No abnormal or significant differences in vital signs were measured for subjects in this study between the treatment groups. During the study, no serious adverse events were observed. Future studies are needed to fully assess adverse events as the number of subjects in the study was low.

4. Discussion

Traditional approaches to treat head lice infestations include using natural oils, nit combing and hair removal have resulted in low effectiveness or are undesirable [19]. Using OTC pediculicidal chemicals remains the most popular method for treating head lice infestations. Recent studies have shown a dramatic reduction in insecticidal activity because of increased resistance to the current insecticides [14,19]. With current pediculicides, it has been shown that resistance to popular “old” OTC products by head lice is genetically regulated [12,20], suggesting that the use of these agents may become impractical, and more effective products should be considered to eliminate the troublesome parasites.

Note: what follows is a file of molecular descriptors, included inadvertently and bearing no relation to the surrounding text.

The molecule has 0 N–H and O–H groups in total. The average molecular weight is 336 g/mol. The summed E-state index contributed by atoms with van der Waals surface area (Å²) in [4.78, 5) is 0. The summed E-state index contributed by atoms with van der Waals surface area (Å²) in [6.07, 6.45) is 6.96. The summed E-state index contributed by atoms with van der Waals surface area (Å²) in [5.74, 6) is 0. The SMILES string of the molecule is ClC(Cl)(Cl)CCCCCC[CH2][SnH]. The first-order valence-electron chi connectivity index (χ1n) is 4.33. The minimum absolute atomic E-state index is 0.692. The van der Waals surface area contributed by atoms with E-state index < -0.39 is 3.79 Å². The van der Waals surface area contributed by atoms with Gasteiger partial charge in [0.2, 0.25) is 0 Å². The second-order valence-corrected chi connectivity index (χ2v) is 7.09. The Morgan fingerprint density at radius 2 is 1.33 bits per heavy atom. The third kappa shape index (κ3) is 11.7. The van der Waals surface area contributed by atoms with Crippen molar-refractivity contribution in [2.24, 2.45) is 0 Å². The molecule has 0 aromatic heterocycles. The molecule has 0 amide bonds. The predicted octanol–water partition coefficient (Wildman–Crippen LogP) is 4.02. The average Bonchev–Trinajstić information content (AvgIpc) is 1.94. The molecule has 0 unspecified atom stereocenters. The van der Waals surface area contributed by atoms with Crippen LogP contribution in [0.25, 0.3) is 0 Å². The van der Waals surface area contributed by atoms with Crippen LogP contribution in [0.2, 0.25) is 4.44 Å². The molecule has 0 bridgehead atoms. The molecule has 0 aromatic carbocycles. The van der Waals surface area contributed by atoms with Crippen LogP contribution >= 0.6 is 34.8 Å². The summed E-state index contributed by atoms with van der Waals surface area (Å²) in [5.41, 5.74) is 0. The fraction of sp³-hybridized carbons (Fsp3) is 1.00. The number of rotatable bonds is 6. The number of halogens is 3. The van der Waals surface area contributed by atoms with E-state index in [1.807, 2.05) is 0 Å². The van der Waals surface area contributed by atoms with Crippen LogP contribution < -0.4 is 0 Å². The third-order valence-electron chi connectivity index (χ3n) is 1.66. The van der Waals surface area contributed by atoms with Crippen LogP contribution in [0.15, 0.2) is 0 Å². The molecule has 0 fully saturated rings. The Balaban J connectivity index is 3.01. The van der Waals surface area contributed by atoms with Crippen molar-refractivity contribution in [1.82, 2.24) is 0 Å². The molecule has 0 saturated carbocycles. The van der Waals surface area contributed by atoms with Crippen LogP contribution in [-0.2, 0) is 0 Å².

Table 2. Efficacy results observed for subjects in each treatment group at each treatment day.

Table 3. Subject evaluation values for pruritus, erythema, secondary infection, excoriation, and eyes during each treatment period of the study.

a: Day 1 pretreatment assessment; b: Day 1 post treatment; c: Day 8 pretreatment; d: Day 8 post treatment; e: Day 8 and 15 post treatment combined assessment for subjects completing study.